It is easy to see why this place has been a retreat for Rome’s elite since imperial days. Tivoli, a small town in the hills about twenty miles outside the city, is – quite literally – a breath of fresh air from the chaotic Italian capital. Today a town of about 50,000 (although walking around the historic center it seems outright tiny), Tivoli beckons to visitors with the same promise of mountain beauty that it used to lure emperors, cardinals, and the rest of the upper crust of Rome.
For most people, there are two main reasons to visit Tivoli: thermal baths and historic villas. While my bus from Rome passed by the former, I didn’t stop. I came for a villa. Tivoli has three, two of which are UNESCO World Heritage Sites. First is Villa Adriana, the out-of-town retreat for Roman emperor Hadrian built around the year 120. Villa Adriana is a roughly twenty minute walk from the bus, so I opt for the second UNESCO site, which is located right in the heart of the old town: Villa d’Este.
Villa d’Este was built in the fifteenth century by Cardinal Ippolito II d’Este. The second son of the noble d’Este family, Dukes of Ferrara, the cardinal lived a lavish lifestyle that was not uncommon for high ranking church officials at the time. And the man did have it rough, named archbishop of Milan at the age of ten, and endowed with a huge annual stipend thanks to his descent from nobles, his being the grandson of Pope Alexander II, and his close association with many of Europe’s royals.
The villa itself is huge, and decorated as so many palaces and villas were in that era, with every surface covered in either paint or other decoration. Several rooms are available for visitors to enter (making up only a tiny portion of the huge palace), and decor ranges from tasteful nature scenes to the downright gaudy. As I’ve visited several villas to this point in my Italy trip, this one is not all that impressive and won’t stand out.
But then I enter the gardens.
Villa d’Este has a terraced Renaissance-style garden that is absolutely incredible. Even just walking outside the villa and seeing the view of Tivoli and the surrounding hills is enough to give one goosebumps.
The gardens are home to literally hundreds of fountains, making it easily one of the best gardens for water features I’ve ever visited. (I know it sounds like an exaggeration, but there is a single pathway called One Hundred Fountains, so everything else is just gravy.)
From a Bernini-designed waterfall with huge jets added later that fronts fish ponds, to mossy grottos with mere trickles, to a fountain that is home to an organ, Villa d’Este’s gardens are easily the reason to visit, and really just for the fountains. It is steep walking down – and back up – and occasionally slippery, but absolutely worth it, as each turn brings a new rush of water and adrenaline.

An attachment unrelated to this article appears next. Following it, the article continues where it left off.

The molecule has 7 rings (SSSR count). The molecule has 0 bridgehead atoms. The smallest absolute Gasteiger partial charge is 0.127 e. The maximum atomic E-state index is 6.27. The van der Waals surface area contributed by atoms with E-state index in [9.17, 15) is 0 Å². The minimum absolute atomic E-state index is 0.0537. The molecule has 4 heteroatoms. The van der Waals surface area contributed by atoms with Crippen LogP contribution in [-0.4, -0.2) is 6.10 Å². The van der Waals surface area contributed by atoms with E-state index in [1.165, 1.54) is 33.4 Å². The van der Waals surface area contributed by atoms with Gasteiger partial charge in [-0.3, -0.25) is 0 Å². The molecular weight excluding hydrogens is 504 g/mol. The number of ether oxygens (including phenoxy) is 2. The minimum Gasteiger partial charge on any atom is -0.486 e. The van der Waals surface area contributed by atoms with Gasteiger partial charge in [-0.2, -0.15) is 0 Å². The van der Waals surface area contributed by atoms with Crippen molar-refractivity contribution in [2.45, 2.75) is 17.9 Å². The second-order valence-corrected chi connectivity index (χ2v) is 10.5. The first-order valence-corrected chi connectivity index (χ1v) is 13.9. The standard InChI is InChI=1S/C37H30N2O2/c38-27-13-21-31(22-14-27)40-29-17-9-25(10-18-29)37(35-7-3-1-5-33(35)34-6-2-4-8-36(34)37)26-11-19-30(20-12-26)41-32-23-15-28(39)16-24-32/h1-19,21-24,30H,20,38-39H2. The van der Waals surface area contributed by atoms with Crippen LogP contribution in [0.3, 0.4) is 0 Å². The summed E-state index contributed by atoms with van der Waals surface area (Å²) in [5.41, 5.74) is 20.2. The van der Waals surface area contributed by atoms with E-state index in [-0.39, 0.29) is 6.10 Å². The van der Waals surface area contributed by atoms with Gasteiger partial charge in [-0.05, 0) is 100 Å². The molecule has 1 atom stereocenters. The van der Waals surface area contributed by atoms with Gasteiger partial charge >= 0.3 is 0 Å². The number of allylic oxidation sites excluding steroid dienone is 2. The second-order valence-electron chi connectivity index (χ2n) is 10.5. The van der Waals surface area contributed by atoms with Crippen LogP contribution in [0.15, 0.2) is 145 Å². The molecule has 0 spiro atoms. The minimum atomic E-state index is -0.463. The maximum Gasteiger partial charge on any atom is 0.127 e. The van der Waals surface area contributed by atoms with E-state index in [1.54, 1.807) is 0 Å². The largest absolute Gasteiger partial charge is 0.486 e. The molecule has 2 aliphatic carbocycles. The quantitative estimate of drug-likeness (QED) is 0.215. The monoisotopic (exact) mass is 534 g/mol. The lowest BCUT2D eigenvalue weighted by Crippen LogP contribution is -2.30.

(By the way, if you think this is no way for a supposed man of religion to live, check out Villa Borghese back in Rome to see what the members of that family – which included a pope – thought of vows of poverty.)
After wandering Villa d’Este, I’ve worked up quite an appetite, and I am flagged down by the owner of a small restaurant specializing in porchetta, basically roasted pork done in a spiral with some goodies inside. It is a traditional food item here in Lazio, this region of Italy, and one I haven’t had yet, so I am easily convinced to sit and have a sandwich of the juicy fatty meat, blueberry jam, and pecorino cheese. It is delightful, and I’m grateful for the climbing I had to do in the gardens to burn off even part of what I consume.
The town itself is cute, and the very definition of an Italian hillside village, just larger. Narrow alleyways, vista points, and public squares are joined here by a plethora of restaurants and shops catering to the tourists who visit from Rome. But a carnival is being set up, and Vespas roam the cobblestone streets, so Tivoli still has its charm.
On my way back to the bus, I pop quickly into Rocca Pia, a fifteenth century fortress built by Pope Pius II. Signage is mainly in Italian, but I’m able to get the basic gist of the place. Once a fortress, then a prison (up to the 1960s), Rocca Pia and its four towers are original, meant to give the pope a place to retreat outside the city in case of unrest. I climb to the battlements and look down into a recently excavated Roman arena next door, once again reminded that fifteenth century is actually quite new for this area.
If you find yourself in Rome and – somehow – struggling to come up with something to do one day, Tivoli is a nice easy escape. Whether you head to the thermal baths, see the ruins of Hadrian’s villa, or marvel at the fountains of Villa d’Este as I did, you’ll find a nice respite from the chaotic city here in the hills.
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